It happens all the time. You know, the moment when your child walks off the field after a game during which he got little or no playing time. Alternatively, maybe it’s when she suffers an unexpected loss to an opponent who is far below her skill level. Perhaps it occurs when your child just choked under pressure in the big game. Regardless of the situation, these moments are hard for anyone. The child is emotionally charged, and you’re left wondering, “How should I handle this?”
While we can’t tell you exactly what to say in these situations, we do know that skills like empathetic listening and asking effective questions are key qualities demonstrated by parents who successfully navigate difficult moments with their children (Harwood & Knight, 2015).
The next time you find yourself in a situation when you need to communicate with your child after a tough sport experience, here are three questions to consider before beginning the conversation:
Question #1 – Does this need to be said?
Is what you are about to say to your child important enough that it needs to be communicated? Perhaps what you are about to say is something that they already know. Many times, a child already knows when he or she made a silly mistake, missed an easy opportunity, and/or performed poorly, without anybody telling them. Think about what you want to say to your child and ask yourself if the circumstance requires it to be verbalized. As a parent, effective communication begins with speaking on purpose, with purpose.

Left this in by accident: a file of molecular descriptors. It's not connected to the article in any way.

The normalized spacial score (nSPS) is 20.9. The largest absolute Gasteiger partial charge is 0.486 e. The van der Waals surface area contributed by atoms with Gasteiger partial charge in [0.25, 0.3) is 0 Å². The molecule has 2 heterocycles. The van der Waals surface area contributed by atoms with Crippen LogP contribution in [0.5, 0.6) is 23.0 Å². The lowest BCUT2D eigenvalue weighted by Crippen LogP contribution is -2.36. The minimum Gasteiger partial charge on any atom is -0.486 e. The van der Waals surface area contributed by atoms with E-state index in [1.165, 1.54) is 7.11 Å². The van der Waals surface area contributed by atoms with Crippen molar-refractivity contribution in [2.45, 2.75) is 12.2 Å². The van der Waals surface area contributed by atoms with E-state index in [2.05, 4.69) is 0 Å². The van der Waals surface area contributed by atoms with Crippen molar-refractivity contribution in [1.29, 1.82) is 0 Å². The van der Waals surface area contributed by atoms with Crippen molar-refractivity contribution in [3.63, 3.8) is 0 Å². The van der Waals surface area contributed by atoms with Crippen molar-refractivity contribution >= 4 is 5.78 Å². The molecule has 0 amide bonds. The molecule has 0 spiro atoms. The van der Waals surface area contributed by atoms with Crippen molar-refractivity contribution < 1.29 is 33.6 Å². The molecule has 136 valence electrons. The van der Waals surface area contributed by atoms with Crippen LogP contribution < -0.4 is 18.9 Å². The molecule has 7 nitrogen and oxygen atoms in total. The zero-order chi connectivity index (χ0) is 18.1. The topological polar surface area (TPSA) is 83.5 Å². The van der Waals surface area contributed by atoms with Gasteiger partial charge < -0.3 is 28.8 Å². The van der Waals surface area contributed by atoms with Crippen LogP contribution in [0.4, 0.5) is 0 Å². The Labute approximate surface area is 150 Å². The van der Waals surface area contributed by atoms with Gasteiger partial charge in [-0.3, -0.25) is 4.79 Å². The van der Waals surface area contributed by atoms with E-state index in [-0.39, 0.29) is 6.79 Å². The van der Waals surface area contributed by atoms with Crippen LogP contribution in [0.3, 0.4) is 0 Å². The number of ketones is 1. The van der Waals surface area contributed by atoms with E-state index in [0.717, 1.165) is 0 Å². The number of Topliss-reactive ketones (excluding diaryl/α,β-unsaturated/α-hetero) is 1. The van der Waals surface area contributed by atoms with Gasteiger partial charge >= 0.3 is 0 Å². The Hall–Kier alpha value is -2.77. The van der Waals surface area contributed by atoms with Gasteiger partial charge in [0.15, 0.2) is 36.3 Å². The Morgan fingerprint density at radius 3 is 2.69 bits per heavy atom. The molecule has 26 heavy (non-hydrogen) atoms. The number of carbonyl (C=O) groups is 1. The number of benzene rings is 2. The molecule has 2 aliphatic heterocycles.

If the answer to Question #1 is yes, proceed to Question #2.
Question #2 – Does this need to be said by me?
I can remember watching a Saturday afternoon soccer game, one in which a young, hard-working player got zero minutes of playing time. When the final whistle blew, her head and shoulders were down as she walked by herself across the field to greet her parents. At that moment, my mind was racing with all the possible things that I was certain she needed to hear. With conviction, I stood up and marched toward her. Before I could reach her stride or meet her gaze, a teammate swooped in with an arm around her shoulders and walked along with her sharing empathetic words of support. That hug from a friend was everything the young girl needed.
If a conversation needs to be had, are you the best person to address it? While parents are significant influencers in the lives of their children, important others can make a big impact as well. There are times when sharing a message is far more powerful when it comes from a teammate. Alternatively, anything related to practice or competitive performances, such as technique or tactics, is best left for the coaches to discuss (Woodcock, Holland, Duda, & Cumming, 2011). As a parent, it is important to remember that both the message and the messenger are key to the communication process.
If the answer to Question #2 is yes, proceed to Question #3.
Question #3 – Does this need to be said by me right now?